Protecting Birds of a Feather

Our Work to Save the Island Scrub-Jay

The only place in the world to see a living island scrub-jay is on Santa Cruz Island, California. Their limited habitat and high vulnerability to disease increase their risk of extinction. © Stephen Francis Photography

The Conservancy is working to protect island scrub-jays by vaccinating them against West Nile virus. © Kathryn Langin

In order to vaccinate the jays, we need to catch them first—with a simple wire-mesh box and a stick...and peanuts. Jays can't resist peanuts! © Kathryn Langin

Once captured, our scientists do a thorough check-up on each bird to evaluate its health. © Elizabeth Donadio

Highly sophisticated technology, such as these digital calipers, allows us to capture vital data that are automatically transmitted to and stored in a computer. © Elizabeth Donadio

After the check-up, we band the bird in order to track its progress. We start by measuring the jay's leg bone so we know what size bands to use. © Elizabeth Donadio

While preparing the bands, we give the jay a pencil "perch" to clasp. Otherwise, they try to grab objects with their feet while we handle them—which can make banding very difficult! © Elizabeth Donadio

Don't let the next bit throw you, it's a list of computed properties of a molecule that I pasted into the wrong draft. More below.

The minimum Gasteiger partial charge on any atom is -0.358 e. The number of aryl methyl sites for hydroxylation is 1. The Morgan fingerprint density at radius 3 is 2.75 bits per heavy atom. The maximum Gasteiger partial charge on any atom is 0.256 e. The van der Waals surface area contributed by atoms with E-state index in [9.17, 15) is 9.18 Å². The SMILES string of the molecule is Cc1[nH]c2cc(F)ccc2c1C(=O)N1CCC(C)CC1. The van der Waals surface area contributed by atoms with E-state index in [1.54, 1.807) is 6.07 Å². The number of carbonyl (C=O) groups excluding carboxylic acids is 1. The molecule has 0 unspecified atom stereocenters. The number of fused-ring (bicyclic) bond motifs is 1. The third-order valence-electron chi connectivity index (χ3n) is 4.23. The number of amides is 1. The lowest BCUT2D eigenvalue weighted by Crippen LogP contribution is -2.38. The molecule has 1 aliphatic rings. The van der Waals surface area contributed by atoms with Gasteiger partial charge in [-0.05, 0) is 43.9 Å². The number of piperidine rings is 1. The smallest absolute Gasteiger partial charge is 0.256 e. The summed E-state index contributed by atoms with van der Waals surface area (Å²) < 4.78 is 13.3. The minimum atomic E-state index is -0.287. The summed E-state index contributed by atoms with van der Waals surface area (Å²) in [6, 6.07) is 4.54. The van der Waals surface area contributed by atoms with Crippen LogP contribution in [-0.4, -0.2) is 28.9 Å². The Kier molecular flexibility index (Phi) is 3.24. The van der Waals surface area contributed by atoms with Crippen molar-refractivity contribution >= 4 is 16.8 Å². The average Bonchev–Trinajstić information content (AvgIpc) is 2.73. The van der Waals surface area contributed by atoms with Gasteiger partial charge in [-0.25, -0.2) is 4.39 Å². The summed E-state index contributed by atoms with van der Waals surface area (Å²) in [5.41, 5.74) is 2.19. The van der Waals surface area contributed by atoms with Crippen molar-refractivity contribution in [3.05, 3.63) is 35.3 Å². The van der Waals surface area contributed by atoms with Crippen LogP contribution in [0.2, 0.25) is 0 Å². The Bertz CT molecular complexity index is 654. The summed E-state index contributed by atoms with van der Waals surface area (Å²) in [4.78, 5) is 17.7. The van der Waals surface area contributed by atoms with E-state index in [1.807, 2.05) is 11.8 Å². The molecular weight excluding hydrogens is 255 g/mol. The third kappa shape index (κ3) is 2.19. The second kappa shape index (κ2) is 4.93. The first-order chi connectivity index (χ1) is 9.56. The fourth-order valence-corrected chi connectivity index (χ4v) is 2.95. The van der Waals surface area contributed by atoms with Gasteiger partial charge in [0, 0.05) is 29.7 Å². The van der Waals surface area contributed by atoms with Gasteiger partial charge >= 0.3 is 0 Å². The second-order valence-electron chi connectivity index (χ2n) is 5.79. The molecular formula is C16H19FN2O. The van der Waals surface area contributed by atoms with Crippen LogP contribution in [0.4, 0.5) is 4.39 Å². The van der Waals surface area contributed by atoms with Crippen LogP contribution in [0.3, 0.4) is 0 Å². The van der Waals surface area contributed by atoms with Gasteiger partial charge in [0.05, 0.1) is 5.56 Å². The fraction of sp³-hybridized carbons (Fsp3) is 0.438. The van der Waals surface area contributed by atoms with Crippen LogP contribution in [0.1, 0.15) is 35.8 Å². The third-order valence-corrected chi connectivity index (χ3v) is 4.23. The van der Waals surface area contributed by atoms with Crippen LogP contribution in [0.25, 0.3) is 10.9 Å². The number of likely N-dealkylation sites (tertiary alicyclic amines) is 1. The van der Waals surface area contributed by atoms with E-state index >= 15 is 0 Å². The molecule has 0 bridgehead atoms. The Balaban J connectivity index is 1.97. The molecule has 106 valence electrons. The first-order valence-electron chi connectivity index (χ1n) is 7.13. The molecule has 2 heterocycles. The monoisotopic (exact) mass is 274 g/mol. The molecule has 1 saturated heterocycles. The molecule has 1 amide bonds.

Voila! The first of a series of bands is attached to the jay's leg. This USGS aluminum band has a unique number that helps us to track the movement of the bird. © Elizabeth Donadio

We also attach a unique combination of colored bands that allow us to identify each bird by sight and thus monitor their territory, mating status, reproductive success and survival. © Elizabeth Donadio

Success! A fully banded jay. The unique color combination of the bands reads from top to bottom, left to right, from the bird's perspective. This bird's ID is blue-green-black, aluminum-white. © Elizabeth Donadio

Scientists record the banding data of each bird in a field notebook; the data are later transferred to a computer database. © Elizabeth Donadio

Next, we collect a blood sample from each bird. This can be a tricky feat, but it is a vital step in determining the health, diet and genetic makeup of the bird. © Elizabeth Donadio

Scientists use a tiny sterile needle to collect blood from the jay's wing. Except for a momentary discomfort, the jays are not harmed by the blood-sampling process. © Elizabeth Donadio

Once the bird has been vaccinated against West Nile virus, it is released into the wild. © Kathryn Langin

To date, more than 100 birds out of an estimated total population of 2,400 have been vaccinated. © Stephen Francis Photography


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